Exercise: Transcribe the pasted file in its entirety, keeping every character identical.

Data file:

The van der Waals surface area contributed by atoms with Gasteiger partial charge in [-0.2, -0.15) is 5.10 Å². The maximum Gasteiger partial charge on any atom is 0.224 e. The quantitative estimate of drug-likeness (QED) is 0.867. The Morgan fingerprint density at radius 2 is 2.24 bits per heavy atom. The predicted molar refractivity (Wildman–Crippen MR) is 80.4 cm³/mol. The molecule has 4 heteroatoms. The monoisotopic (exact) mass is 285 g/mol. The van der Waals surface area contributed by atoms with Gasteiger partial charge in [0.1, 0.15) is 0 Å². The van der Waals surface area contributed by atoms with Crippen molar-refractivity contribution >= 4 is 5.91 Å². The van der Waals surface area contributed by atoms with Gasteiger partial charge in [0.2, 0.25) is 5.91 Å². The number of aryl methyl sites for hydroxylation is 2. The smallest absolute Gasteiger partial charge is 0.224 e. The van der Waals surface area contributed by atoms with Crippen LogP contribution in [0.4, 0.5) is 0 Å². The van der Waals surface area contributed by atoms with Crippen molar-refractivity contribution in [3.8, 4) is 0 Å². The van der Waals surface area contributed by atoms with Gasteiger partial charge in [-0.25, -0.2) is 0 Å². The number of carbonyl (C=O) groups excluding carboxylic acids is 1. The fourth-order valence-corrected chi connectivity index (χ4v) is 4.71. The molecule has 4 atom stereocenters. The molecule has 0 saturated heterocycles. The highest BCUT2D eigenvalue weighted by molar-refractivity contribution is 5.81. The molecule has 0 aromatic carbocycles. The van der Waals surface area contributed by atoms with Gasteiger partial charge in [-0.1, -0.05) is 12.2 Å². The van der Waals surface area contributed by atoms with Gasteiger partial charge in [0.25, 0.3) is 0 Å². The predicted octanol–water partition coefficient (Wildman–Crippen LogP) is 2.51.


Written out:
The van der Waals surface area contributed by atoms with Gasteiger partial charge in [-0.2, -0.15) is 5.10 Å². The maximum Gasteiger partial charge on any atom is 0.224 e. The quantitative estimate of drug-likeness (QED) is 0.867. The Morgan fingerprint density at radius 2 is 2.24 bits per heavy atom. The predicted molar refractivity (Wildman–Crippen MR) is 80.4 cm³/mol. The molecule has 4 heteroatoms. The monoisotopic (exact) mass is 285 g/mol. The van der Waals surface area contributed by atoms with Gasteiger partial charge in [0.1, 0.15) is 0 Å². The van der Waals surface area contributed by atoms with Crippen molar-refractivity contribution >= 4 is 5.91 Å². The van der Waals surface area contributed by atoms with Gasteiger partial charge in [0.2, 0.25) is 5.91 Å². The number of aryl methyl sites for hydroxylation is 2. The smallest absolute Gasteiger partial charge is 0.224 e. The van der Waals surface area contributed by atoms with Crippen LogP contribution in [0.4, 0.5) is 0 Å². The van der Waals surface area contributed by atoms with Crippen molar-refractivity contribution in [3.8, 4) is 0 Å². The van der Waals surface area contributed by atoms with Gasteiger partial charge in [-0.25, -0.2) is 0 Å². The number of carbonyl (C=O) groups excluding carboxylic acids is 1. The fourth-order valence-corrected chi connectivity index (χ4v) is 4.71. The molecule has 4 atom stereocenters. The molecule has 0 saturated heterocycles. The highest BCUT2D eigenvalue weighted by molar-refractivity contribution is 5.81. The molecule has 0 aromatic carbocycles. The van der Waals surface area contributed by atoms with Gasteiger partial charge in [-0.1, -0.05) is 12.2 Å². The van der Waals surface area contributed by atoms with Gasteiger partial charge in [0.25, 0.3) is 0 Å². The predicted octanol–water partition coefficient (Wildman–Crippen LogP) is 2.51.